For an artist date this week, take yourself on a color-hunt with your camera. At a time of year (In Montana, it’s late winter/almost spring) when we crave color, this is a fun exercise in seeing. Check out the list of ideas for a color hunt, whether you have a camera or not.
Artist date idea #2 … take your sketchbook and/or camera to a local cemetery and notice details. Here’s a section of weekly artist date ideas for jumpstarting creativity. Get out of the house. Play. Do something fun and different from your usual routine. Do it weekly. Check back weekly for more ideas. Add your own, too!
Last week, my young friend, Grace and I invented our own “art camp.” She stayed with me for four nights and we had 3 full days of creative fun. I sure hope we get to do this a couple more times this summer. Hanging out with young people fills my cup, especially when they are as enthusiastic about life and learning and creativity as Grace is. It was super cool that we got to do so many projects and have some adventures. I promised I’d show her how to make a blog post, so next time, we’ll publish some tutorials. Enjoy our photos!
It’s been a long time since I have visited Paradise Valley and Yellowstone Park in springtime. Starting when my sons were little, we camped in Yellowstone but usually after school was out for the summer, or in the fall. I’d always heard about the incredible spring surge of baby wild mammals and birds there, but I’d never experienced that awesomeness until this retreat. Fall was always my favorite Montana season. I’ve changed my mind, though. My new favorite season? Spring-near-Yellowstone. Yes. That is a season. Springtime-near-Yellowstone. Not just plain old Spring.
What can we, as teachers, parents, grandparents and friends of children, do — to make sure kids reap the benefits of unstructured time connecting with nature? Read this article for some ideas and background about “Nature Deficit Disorder.” Here’s an excerpt from “Last Child in the Woods:” As a child, I was unaware that my woods were ecologically connected with any other forests. Nobody in the 1950s talked about acid rain or holes in the ozone layer or global warming. But I knew my woods and my fields; I knew every bend in the creek and dip in the beaten dirt paths. I wandered those woods even in my dreams. A kid today can likely tell you about the Amazon rain forest—but not about the last time he or she explored the woods in solitude, or lay in a field listening to the wind and watching the clouds move.” Read more and find a list of ideas …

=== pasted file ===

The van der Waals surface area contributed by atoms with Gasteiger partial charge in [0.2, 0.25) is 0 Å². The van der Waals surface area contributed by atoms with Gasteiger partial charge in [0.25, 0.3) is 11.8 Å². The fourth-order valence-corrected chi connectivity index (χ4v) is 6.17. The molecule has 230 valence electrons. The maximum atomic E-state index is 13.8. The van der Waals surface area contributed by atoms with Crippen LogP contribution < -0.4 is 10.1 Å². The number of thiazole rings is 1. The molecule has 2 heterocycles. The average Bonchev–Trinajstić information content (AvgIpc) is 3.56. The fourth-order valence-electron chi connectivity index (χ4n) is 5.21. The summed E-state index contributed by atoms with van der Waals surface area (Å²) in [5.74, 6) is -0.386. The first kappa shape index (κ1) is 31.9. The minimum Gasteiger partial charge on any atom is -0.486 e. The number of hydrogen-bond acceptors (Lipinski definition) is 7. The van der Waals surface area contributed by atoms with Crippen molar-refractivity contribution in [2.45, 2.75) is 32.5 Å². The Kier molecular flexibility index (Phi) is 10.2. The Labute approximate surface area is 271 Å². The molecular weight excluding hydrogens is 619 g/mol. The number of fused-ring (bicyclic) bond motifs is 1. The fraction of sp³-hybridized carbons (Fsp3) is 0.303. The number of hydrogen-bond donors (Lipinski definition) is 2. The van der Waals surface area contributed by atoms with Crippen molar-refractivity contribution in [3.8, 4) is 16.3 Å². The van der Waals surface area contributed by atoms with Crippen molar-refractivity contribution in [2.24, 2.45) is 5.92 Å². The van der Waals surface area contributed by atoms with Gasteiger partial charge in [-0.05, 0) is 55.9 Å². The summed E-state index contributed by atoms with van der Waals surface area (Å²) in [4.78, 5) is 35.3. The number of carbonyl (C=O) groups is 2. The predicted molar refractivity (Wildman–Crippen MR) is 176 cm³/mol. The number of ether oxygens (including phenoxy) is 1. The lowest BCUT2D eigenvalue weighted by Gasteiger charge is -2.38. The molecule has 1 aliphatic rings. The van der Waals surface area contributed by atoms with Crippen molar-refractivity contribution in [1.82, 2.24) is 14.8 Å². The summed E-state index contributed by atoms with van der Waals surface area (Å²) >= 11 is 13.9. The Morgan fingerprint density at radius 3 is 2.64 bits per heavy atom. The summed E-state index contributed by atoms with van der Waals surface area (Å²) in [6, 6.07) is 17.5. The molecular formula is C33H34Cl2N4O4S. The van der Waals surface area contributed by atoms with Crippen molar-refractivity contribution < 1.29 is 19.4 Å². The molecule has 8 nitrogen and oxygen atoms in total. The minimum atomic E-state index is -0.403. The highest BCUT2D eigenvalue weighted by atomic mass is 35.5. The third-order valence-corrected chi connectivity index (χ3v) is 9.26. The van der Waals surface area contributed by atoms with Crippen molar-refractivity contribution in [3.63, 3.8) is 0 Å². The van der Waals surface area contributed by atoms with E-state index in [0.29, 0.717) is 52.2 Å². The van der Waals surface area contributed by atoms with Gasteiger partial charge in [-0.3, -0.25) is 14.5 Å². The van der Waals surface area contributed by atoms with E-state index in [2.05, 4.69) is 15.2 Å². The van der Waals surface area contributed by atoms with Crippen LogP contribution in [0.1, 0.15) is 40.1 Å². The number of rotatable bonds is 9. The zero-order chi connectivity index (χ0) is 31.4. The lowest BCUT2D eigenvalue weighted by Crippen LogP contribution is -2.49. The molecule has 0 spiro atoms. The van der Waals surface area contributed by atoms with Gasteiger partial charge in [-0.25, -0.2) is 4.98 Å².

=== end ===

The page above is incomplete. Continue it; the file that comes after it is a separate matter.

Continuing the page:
These monthly calendars are a gift from me to remind you of your heart’s connection to the Earth. They’re free, downloadable for your desktop or your (actual) wall. I usually post these calendars the first day or two of each month. Please download them for your personal use — you can print the calendar if you prefer, or make it your computer wallpaper. There is also one for iphones. Please tell your friends these are available. Thank you! May you always feel loved.
Dramatic. Exciting. A truly spiritual experience: being at Freezeout Lake at dawn in late March. Hundreds of thousands of snow geese and other migratory birds use the lake as a rest stop on their journey from California to Alaska.
Throngs of geese erupt from the lake at sunrise and head east to the grain fields. You can hear their wings beating as they fly overhead, and the sound of their calls — it’s shiver-making! Put this breath-taking experience on your bucket list, if you live in Montana or are visiting in the early spring.
The ideal is to foster not isolation, but connectedness. Art of any kind must affirm human values. — Brett Busang